The saga of Napoleon's invasion of Russia and catastrophic retreat from Moscow has both fascinated military historians and captured the imagination of millions on an emotional and human level. 1812 tells the story of how the most powerful man on earth met his doom, and how the greatest fighting force ever assembled was wiped out. Over 400,000 French and Allied troops died on the disastrous Russian campaign, with the vast majority of the casualties occuring during the frigid winter retreat. Adam Zamoyski tells their story with incredible detail and sympathy, drawing on a wealth of first-hand accounts of the tragedy to create a vivid portrait of an unimaginable catastrophe.
By 1810 Napoleon was master of Europe, defied only by Britain and its naval power. His intention was to destroy Britain through a total blockade, the Continental System. But Tsar Alexander of Russia refused to apply the blockade, and Napoleon decided to bring him to heel.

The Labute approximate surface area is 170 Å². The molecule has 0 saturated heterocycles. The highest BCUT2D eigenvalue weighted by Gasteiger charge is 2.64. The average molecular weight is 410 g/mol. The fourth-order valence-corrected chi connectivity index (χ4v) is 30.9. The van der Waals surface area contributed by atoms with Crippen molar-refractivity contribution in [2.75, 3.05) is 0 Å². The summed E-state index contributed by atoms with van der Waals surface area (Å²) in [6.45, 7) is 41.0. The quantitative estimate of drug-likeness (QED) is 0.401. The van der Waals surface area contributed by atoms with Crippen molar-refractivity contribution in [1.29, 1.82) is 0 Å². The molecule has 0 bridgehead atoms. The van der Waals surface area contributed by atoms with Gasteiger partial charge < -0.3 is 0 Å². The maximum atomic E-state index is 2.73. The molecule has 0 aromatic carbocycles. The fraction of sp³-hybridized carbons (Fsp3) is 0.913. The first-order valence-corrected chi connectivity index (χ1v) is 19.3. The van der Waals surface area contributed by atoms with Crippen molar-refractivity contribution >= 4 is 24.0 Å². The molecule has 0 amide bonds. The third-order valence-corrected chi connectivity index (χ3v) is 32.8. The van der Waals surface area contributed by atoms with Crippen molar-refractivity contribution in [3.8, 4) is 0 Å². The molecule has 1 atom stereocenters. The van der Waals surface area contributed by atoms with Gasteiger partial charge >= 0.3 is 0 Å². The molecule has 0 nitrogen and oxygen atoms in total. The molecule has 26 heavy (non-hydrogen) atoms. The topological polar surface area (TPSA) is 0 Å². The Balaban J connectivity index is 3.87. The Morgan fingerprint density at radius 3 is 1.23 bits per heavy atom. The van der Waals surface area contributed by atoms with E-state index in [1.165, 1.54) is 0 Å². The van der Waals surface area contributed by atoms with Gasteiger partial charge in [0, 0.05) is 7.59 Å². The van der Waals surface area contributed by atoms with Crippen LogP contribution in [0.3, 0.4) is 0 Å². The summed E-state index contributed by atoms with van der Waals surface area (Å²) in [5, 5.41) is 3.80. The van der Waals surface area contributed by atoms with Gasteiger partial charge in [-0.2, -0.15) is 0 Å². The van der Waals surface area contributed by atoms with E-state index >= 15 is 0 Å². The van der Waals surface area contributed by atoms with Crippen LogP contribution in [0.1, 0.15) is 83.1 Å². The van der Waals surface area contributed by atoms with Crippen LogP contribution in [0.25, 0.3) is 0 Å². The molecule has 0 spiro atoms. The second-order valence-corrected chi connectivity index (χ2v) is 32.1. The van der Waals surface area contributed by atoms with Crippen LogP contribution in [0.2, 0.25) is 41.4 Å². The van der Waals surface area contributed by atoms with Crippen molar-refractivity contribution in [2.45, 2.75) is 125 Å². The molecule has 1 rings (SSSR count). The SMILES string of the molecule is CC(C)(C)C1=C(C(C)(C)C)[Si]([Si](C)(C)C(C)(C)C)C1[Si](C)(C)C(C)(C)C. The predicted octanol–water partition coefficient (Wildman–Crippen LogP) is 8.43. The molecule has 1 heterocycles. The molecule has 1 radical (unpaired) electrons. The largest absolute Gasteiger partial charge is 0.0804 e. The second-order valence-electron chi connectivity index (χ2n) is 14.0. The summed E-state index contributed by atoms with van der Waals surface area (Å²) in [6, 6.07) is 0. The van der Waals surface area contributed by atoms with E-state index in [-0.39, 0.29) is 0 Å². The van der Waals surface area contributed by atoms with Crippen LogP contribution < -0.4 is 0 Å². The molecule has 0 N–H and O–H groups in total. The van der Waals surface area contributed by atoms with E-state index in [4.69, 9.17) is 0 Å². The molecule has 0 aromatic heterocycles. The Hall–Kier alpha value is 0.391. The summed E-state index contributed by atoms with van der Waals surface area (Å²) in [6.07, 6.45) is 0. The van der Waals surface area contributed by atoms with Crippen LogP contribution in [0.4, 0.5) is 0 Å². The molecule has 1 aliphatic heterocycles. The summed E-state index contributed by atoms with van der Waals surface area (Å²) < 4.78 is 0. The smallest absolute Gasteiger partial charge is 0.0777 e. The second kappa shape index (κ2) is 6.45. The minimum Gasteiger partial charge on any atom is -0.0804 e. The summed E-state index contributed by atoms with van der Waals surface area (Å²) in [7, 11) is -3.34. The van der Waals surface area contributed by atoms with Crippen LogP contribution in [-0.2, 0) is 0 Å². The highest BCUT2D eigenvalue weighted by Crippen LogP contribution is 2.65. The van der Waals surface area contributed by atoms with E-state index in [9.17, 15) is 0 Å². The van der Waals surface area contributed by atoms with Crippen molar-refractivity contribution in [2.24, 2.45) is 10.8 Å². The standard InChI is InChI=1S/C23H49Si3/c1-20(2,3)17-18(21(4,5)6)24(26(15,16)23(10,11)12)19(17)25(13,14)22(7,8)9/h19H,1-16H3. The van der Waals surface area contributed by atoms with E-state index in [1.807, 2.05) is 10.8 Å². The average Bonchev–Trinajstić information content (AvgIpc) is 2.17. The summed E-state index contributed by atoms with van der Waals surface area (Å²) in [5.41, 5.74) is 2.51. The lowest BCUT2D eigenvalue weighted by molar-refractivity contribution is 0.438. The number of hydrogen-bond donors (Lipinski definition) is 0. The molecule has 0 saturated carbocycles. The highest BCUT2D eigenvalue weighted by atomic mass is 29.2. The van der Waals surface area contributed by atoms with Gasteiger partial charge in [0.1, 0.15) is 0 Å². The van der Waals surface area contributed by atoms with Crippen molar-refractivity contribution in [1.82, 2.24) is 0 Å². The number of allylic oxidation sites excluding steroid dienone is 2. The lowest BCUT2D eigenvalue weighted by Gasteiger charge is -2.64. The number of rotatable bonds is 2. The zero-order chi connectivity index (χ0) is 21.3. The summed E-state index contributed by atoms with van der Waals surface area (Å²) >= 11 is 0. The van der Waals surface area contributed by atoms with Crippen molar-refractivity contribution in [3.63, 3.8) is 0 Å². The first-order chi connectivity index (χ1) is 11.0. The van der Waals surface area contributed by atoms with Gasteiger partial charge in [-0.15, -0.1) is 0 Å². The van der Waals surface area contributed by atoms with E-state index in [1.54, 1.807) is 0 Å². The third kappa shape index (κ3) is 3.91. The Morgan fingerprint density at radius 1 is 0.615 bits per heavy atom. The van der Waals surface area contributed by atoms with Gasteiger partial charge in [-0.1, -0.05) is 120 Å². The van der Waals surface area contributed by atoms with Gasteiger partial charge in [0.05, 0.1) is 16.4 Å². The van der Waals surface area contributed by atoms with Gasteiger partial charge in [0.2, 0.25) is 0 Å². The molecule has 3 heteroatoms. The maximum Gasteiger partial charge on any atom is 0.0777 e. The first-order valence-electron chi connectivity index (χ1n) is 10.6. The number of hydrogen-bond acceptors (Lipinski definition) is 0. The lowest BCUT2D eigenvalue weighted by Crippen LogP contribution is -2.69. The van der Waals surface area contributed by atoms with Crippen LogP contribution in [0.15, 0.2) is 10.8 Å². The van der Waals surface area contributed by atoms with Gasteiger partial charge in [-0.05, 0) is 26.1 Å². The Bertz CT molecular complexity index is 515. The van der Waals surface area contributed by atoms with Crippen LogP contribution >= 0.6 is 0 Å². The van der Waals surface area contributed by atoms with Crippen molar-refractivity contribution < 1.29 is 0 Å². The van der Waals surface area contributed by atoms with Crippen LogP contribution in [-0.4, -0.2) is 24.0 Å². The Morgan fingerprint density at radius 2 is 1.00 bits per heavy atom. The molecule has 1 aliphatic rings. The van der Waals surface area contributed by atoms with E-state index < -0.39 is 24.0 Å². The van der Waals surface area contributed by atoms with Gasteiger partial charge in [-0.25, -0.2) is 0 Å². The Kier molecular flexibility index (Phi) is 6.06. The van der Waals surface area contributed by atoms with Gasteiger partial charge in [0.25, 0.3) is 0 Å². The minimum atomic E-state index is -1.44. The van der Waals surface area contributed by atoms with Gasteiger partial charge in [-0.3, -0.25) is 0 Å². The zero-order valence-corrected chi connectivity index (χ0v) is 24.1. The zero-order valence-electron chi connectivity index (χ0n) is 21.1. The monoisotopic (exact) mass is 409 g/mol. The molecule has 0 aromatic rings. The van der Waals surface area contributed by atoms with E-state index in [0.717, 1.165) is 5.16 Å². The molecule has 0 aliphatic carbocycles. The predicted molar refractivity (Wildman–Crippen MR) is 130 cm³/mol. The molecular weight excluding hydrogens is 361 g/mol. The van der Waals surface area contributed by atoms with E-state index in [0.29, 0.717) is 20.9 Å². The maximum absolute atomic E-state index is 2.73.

The brutality of the following military campaign and the importance of its ramifications on Russian, French, German and, indeed, European history and culture cannot be understated. Adam Zamoyski's epic, enthralling narrative is the definitive account of the events of that dramatic year.